In an impromptu interview before he stepped onto the ice during the National Hockey League Festival, Russian President Vladimir Putin was asked about his thoughts on President Donald Trump’s firing of FBI Director James Comey.
Elizabeth Palmer of CBS News asked Putin, through a translator, if Comey’s firing would impact bilateral relations between Russia and the U.S. Putin answered, “We have nothing to do with that… It will not affect [Russia-U.S. bilateral relations] in any way.” Then, in true Putin form, he continued. “Don’t be angry with me, please, but your question looks silly to me. We have nothing to do with it. President Trump acts within his competence, provided by the constitution and the law.”
Putin’s spokesman, Dmitry Peskov, was the man doing the translating.
For his part, Putin, clad in his famous #11 red jersey with “Russia” emblazoned on the front, went on to score six goals for his team. The hockey game took place in Sochi, home of the winter Olympics. Several former Olympic and national team members joined him on the ice.
This was one of those “I Am a Man” moments for Putin; the hockey equivalent of riding bare-chested on horseback or solo in a mini sub, shooting a bulls eye or taking an opponent down in a judo match.
The encounter was amusing and made for an interesting story. But from the perspective of diplomacy and international relations, it was irrelevant. What was essential is that earlier that day, in the White House, Russian Foreign Minister Sergey Lavrov met with President Trump. And a day earlier, Lavrov met with his counterpart, U.S. Secretary of State Rex Tillerson.
Also newsworthy is that Russian media is announcing that Putin and Trump will meet in Hamburg at the G-20 meeting scheduled for July. That is really big news. But journalists—even seasoned journalists—need to have a little fun. As do seasoned diplomats.
So when MSNBC’s Andrea Mitchell threw out a question about Comey being fired as Lavrov and Tillerson walked together, Lavrov made a joke of the entire situation. In a classic move, he responded, “Was he fired? You’re kidding. You’re Kidding.”
The official press conference with the U.S. Secretary of State and the Russian Foreign Minister carried a much more serious tone. Lavrov said, “I can’t believe I’m being asked to answer such a question—especially in the U.S., where you have a sophisticated democratic political system. We’re all adults here, right?”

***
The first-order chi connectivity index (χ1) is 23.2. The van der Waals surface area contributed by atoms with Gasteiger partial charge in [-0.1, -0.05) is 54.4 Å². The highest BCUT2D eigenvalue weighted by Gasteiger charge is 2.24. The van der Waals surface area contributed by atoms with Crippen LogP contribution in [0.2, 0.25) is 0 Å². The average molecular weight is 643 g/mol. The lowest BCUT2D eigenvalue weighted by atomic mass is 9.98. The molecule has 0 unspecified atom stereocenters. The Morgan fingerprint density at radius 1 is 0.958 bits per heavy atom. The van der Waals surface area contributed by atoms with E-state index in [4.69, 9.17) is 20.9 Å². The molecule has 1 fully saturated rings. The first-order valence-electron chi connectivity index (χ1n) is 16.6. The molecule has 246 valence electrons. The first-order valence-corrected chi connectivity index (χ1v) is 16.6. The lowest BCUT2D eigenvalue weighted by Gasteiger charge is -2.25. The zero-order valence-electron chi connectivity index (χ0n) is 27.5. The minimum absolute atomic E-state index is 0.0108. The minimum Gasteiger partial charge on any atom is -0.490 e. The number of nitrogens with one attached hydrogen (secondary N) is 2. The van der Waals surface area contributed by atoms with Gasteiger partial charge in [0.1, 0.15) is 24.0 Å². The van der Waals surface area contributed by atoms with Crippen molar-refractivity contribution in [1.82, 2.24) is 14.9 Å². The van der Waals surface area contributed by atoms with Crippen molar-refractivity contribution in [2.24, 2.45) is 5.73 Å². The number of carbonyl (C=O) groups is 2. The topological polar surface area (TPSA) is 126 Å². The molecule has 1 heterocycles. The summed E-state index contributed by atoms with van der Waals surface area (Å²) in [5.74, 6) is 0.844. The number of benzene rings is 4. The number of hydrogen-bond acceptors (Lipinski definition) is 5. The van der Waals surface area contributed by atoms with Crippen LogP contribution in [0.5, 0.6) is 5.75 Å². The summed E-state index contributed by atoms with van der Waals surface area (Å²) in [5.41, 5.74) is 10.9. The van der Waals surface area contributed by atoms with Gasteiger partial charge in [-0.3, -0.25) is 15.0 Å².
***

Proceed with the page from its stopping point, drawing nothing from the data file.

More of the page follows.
When Lavrov went to the White House to meet President Trump, he did not go alone. Accompanying him was none other than the now infamous Russian Ambassador, Sergey Kislyak.
Kislyak is the person with whom Michael Flynn and Jeff Session (and a host of other prominent and wealthy Americans) have spent time. It is because of his meeting with Kislyak that Flynn is no longer a member of the Trump administration. What most people do not know, even though it has been an open secret for years, is that Kislyak is not merely a present-day ambassador. He is a spymaster—and recruitment is his greatest skill.
Back at his own press conference, Lavrov felt it essential to clear the air about the allegations that Russia has been controlling, even directing, United States politics. Lavrov said, “It’s ridiculous … to think a great country like the United States is being controlled by someone else.”
It is, of course, ironic that these meetings between the president of the United States and Russian diplomats took place the day after Trump fired Comey. Ambassador Kislyak laughter and pleasure in Trump’s company would be tainted by a touch of irony on any day of the year—let alone that day. The irony continued as, later that day, the dean of Cold War diplomacy, Henry Kissinger, visited the White House.
What is most important here is that the Vladimir Putin and his seconds-in-command are working hard with all of Trump’s men to mend fences. The United States and Russia need to work together to solve some of the big issues confronting not their own countries, but the world.
It is nice, every once in a while, to be able to laugh at ourselves. As the cliché goes, if we didn’t laugh, we’d have to cry.
Micah Halpern is a political and foreign affairs commentator, author the “The Micah Report,” online and host of the weekly TV show “Thinking Out Loud w Micah Halpern.” follow him on twitter: @MicahHalpern